I’ve tried to use speech recognition for many years. Tried a variety of solutions that run on Windows PCs and none of them have really performed very well, even after extensive training. But now I’m using speech recognition from Google and it’s working very well.
What do I want from speech recognition? To be able to speak naturally, and have a minimal set of updates afterwards.
The Google Speech API is as close as anything that I’ve used. I use it from Google Docs with an add-on from their collection. The add-on I chose was Speech Recognition from efv-solutions.com.
When the add-on is loaded a new pane shows up on the right side of a Google document. Press the start button and start talking and your text shows up in the document. There’s a delay of a few seconds while backend services process your words before it shows up so it’s a little disconcerting to try to watch it. It’s best not to try to watch, just talk.
Why am I telling you this? It’s because speech recognition turns out to be a big data problem. To understand speech takes context and Google has that context in this fast database. The standalone PC applications had no context and failed rather amusingly sometimes but mostly just badly.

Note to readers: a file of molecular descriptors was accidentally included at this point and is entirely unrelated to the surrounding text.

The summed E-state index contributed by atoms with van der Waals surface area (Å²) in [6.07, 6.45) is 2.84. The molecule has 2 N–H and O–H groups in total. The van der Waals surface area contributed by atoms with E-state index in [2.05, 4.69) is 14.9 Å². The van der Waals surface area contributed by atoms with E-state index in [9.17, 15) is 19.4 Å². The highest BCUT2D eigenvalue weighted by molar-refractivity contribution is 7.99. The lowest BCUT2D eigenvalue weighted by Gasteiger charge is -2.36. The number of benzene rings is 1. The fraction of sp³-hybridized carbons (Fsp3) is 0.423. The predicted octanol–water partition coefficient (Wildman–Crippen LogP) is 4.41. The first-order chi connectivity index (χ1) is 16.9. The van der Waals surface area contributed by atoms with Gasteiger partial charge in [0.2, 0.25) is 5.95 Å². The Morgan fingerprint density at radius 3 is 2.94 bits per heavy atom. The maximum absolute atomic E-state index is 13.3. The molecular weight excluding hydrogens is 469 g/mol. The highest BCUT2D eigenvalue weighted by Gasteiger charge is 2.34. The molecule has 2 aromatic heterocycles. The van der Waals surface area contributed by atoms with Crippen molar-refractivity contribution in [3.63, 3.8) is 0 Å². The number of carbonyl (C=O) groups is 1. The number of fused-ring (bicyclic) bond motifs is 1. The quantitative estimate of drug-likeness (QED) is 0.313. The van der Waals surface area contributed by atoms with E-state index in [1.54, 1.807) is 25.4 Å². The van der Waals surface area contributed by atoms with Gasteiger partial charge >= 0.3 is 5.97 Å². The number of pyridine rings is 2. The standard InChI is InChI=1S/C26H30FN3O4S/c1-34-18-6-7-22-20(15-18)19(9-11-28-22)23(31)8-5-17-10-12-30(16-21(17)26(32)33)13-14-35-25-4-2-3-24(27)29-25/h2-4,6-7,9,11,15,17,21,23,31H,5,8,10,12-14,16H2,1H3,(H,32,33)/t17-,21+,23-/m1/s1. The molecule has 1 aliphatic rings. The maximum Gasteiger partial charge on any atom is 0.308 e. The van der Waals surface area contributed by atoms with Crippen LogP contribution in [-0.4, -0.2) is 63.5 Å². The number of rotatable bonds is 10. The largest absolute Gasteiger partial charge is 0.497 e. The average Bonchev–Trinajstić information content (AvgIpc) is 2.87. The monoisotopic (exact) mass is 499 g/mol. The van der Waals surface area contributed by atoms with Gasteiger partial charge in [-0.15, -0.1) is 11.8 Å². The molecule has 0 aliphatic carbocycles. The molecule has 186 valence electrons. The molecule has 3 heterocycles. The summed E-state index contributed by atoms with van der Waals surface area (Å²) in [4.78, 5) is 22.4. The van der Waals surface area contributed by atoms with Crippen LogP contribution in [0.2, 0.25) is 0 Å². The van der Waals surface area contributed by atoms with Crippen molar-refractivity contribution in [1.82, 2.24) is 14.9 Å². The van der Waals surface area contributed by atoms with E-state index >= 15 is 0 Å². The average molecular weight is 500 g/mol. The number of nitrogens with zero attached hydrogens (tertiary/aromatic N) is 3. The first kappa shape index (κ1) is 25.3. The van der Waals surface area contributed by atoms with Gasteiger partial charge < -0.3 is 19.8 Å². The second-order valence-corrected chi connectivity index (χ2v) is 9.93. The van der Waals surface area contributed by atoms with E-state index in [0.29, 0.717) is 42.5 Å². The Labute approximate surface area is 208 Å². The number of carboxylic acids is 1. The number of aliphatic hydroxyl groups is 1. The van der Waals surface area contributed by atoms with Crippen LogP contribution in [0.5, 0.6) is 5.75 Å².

Context is why I think our customers succeed with Zenoss. Our Live Model gives a business context to the rather vast amount of raw data we collect, helping teams rapidly solve service problems.
I just wish that Google knew how to spell Zenoss. Genius. Cinos. Venus. Mouse. He knows. Casinos. Xenos. Ninos. Dino’s.
Of note – This document was typed with speech recognition.
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